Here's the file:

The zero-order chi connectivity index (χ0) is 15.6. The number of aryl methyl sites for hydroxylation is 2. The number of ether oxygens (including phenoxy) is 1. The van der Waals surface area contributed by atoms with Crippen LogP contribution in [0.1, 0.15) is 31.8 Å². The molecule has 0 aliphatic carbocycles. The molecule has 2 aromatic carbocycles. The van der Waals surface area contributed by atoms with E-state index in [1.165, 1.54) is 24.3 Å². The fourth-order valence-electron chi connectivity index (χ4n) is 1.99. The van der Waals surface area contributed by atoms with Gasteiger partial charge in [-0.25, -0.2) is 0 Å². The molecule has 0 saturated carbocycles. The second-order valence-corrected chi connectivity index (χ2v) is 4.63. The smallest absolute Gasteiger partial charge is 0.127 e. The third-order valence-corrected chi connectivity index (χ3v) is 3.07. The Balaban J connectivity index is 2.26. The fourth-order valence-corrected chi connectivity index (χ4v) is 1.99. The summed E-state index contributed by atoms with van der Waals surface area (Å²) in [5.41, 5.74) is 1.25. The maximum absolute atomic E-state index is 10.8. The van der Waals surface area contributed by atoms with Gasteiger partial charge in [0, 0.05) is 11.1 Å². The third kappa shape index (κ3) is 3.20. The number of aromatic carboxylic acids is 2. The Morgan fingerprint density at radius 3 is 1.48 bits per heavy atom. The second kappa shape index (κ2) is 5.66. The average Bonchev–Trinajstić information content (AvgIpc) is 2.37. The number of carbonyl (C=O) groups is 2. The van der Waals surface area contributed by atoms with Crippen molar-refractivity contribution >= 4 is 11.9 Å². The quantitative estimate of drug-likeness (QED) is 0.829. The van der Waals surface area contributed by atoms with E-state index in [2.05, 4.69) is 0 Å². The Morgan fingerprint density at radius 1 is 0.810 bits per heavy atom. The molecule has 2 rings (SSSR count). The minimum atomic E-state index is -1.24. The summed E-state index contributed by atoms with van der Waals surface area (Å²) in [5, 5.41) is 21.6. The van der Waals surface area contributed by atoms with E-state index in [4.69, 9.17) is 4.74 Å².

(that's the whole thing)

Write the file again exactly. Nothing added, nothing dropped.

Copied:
The zero-order chi connectivity index (χ0) is 15.6. The number of aryl methyl sites for hydroxylation is 2. The number of ether oxygens (including phenoxy) is 1. The van der Waals surface area contributed by atoms with Crippen LogP contribution in [0.1, 0.15) is 31.8 Å². The molecule has 0 aliphatic carbocycles. The molecule has 2 aromatic carbocycles. The van der Waals surface area contributed by atoms with E-state index in [1.165, 1.54) is 24.3 Å². The fourth-order valence-electron chi connectivity index (χ4n) is 1.99. The van der Waals surface area contributed by atoms with Gasteiger partial charge in [-0.25, -0.2) is 0 Å². The molecule has 0 saturated carbocycles. The second-order valence-corrected chi connectivity index (χ2v) is 4.63. The smallest absolute Gasteiger partial charge is 0.127 e. The third-order valence-corrected chi connectivity index (χ3v) is 3.07. The Balaban J connectivity index is 2.26. The fourth-order valence-corrected chi connectivity index (χ4v) is 1.99. The summed E-state index contributed by atoms with van der Waals surface area (Å²) in [5.41, 5.74) is 1.25. The maximum absolute atomic E-state index is 10.8. The van der Waals surface area contributed by atoms with Gasteiger partial charge in [0, 0.05) is 11.1 Å². The third kappa shape index (κ3) is 3.20. The number of aromatic carboxylic acids is 2. The Morgan fingerprint density at radius 3 is 1.48 bits per heavy atom. The second kappa shape index (κ2) is 5.66. The average Bonchev–Trinajstić information content (AvgIpc) is 2.37. The number of carbonyl (C=O) groups is 2. The van der Waals surface area contributed by atoms with Crippen molar-refractivity contribution >= 4 is 11.9 Å². The quantitative estimate of drug-likeness (QED) is 0.829. The van der Waals surface area contributed by atoms with E-state index in [2.05, 4.69) is 0 Å². The Morgan fingerprint density at radius 1 is 0.810 bits per heavy atom. The molecule has 2 rings (SSSR count). The minimum atomic E-state index is -1.24. The summed E-state index contributed by atoms with van der Waals surface area (Å²) in [5, 5.41) is 21.6. The van der Waals surface area contributed by atoms with E-state index in [4.69, 9.17) is 4.74 Å².